Research Article: Sequentially Triggered Nanoparticles with Tumor Penetration and Intelligent Drug Release for Pancreatic Cancer Therapy

Date Published: February 26, 2018

Publisher: John Wiley and Sons Inc.

Author(s): Xi He, Xinli Chen, Lisha Liu, Yu Zhang, Yifei Lu, Yujie Zhang, Qinjun Chen, Chunhui Ruan, Qin Guo, Chao Li, Tao Sun, Chen Jiang.

http://doi.org/10.1002/advs.201701070

Abstract

Pancreatic ductal adenocarcinoma (PDAC) is the most aggressive malignancy with a five year survival rate of <5%. The aberrant expression of extracellular matrix (ECM) in the tumor stroma forms a compact physical barrier, which that leads to insufficient extravasation and penetration of nanosized therapies. To overcome the severe resistance of PDAC to conventional therapies, a sequentially triggered nanoparticle (aptamer/cell‐penetrating peptide‐camptothecin prodrug, i.e., Apt/CPP‐CPTD NPs) with tumor penetration and intelligent drug release profile is designed. An ECM component (tenescin‐C) targeting aptamer (GBI‐10) is modified onto stroma‐permeable cell‐penetrating peptide (CPP) for the in vivo CPP camouflage and PDAC‐homing. In PDAC stroma, tenascin‐C can detach GBI‐10 from CPP and exposed CPP can facilitate further PDAC penetration and tumor cell endocytosis. After being endocytosed into PDAC cells, intracellular high redox potential can further trigger controlled chemodrug release. Apt/CPP‐CPTD NPs show both deep penetration in vitro 3D PDAC spheroids and in vivo tumor sections. The relatively mild in vitro cytotoxicity and excellent in vivo antitumor efficacy proves the improved PDAC targeting drug delivery and decreased systemic toxicity. The design of ECM‐redox sequentially triggered stroma permeable NPs may provide a practical approach for deep penetration of PDAC and enhanced drug delivery efficacy.

Partial Text

Pancreatic ductal adenocarcinoma (PDAC) is an aggressive malignancy with a 5‐year survival rate below 5%.1 Its aggressive nature resides in the abnormally high expression of extracellular matrix in the tumor stroma, which forms a compact physical barrier for the delivery of cytotoxic chemotherapeutics into the tumor cells.2 Nanomedicines such as liposomes, polymeric nanopraticles, and micelles have been developed to optimize the drug delivery of anticancer agents by accumulation in most tumor site via the enhanced permeability and retention (EPR) effect.3 However, the abnormally high dense tumor stroma and hypovascularity in PDAC extracellular matrix (ECM), greatly compromising the tumor‐penetrating performance, and leading to the treatment failure for pancreatic cancer treatment.[[qv: 2a,4]] To address these problems, tremendous efforts have been devoted to the development of advanced drug delivery systems, which are capable of orchestrating several specific interactions in a coordinated pattern and successively overcoming the biological barriers to maximize the therapeutic potency.5 Recent years, there is an increasing interest in targeting different component of PDAC stroma and several preclinical studies in modulating ECM density for PDAC treatment.6 Coadministration of Nab‐paclitaxel and gemcitabine was one of the most famous strategies hypothesized to target the stroma, which specially collapsed the PDAC stroma accompanied by a marked distortion of the collagen and tumor vascularization.[[qv: 6b,c]] However, by removal of stroma in PDAC, there still remains a concern that this therapy method might provide new space for tumor proliferation and increase the probability of metastasis.7 Therefore, there is an urgent need to develop novel strategies to improve therapeutics’ stroma penetrating ability without damaging the ECM tumor barrier.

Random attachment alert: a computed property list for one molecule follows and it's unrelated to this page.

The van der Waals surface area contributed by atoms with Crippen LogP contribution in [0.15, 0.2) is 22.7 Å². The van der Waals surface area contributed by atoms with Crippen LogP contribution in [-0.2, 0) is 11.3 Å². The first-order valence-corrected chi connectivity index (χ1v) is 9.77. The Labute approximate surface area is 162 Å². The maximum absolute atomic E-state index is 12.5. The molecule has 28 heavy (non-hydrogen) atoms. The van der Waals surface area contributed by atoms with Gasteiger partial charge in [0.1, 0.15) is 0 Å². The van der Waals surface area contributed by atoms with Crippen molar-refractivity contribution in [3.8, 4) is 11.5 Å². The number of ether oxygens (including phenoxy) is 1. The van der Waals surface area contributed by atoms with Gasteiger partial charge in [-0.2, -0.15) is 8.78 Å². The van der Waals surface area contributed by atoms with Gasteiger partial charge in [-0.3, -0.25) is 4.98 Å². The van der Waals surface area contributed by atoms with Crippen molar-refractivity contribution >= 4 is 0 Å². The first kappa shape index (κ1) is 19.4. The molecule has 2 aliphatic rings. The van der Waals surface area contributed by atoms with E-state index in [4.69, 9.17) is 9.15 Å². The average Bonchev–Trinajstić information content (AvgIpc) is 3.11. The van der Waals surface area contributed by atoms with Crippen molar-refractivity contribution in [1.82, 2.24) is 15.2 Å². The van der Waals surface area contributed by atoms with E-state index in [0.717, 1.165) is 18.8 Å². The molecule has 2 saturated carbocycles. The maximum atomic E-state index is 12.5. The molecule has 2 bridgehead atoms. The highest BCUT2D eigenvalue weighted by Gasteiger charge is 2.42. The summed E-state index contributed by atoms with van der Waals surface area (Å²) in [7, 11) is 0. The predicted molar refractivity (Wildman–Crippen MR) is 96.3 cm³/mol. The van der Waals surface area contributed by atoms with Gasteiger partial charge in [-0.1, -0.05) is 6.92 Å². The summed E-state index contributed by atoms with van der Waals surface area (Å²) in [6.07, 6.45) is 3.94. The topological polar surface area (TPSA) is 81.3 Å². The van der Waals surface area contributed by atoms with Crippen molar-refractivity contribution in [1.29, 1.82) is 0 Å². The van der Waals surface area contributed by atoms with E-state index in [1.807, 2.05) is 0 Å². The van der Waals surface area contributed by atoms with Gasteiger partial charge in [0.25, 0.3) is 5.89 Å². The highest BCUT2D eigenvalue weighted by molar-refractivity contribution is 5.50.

In summary, we have developed a sequentially responsive nanoparticle with ECM‐triggered tumor penetration and redox responsive drug release profile. The novel Apt/CPP‐CPTD NPs selectively accumulated in tumor site via EPR effect and performed increased tumor penetration ability by the exposed CPP, which was activated in the PDAC‐related ECM component tenascin C. After endocytosis, CPTD prodrug could be sequentially triggered by intravenous redox potential and provide controlled drug release. Enhanced drug distribution in tumor site and good antitumor efficacy were observed both in vitro and in vivo. In the light of these results, the unique sequentially triggered nanoparticle with tumor penetration and intelligent drug release could serve well as a promising strategy for PDAC treatment.

Amphiphilic Copolymer Synthesis and CPTD Prodrug Synthesis: Phe‐NCA was synthesized according to Fuchs‐Farthing method by triphosgene in anhydrous THF solution for 4 h at 50 °C under nitrogen atmosphere. The product was precipitated by slowly added into the anhydrous hexane and purified by washing with cold anhydrous hexane for three times. The solution was recrystallized at −20 °C overnight. The NCA monomer was then filtered and dried under vacuum for the following use.

The authors declare no conflict of interest.

 

Source:

http://doi.org/10.1002/advs.201701070

 

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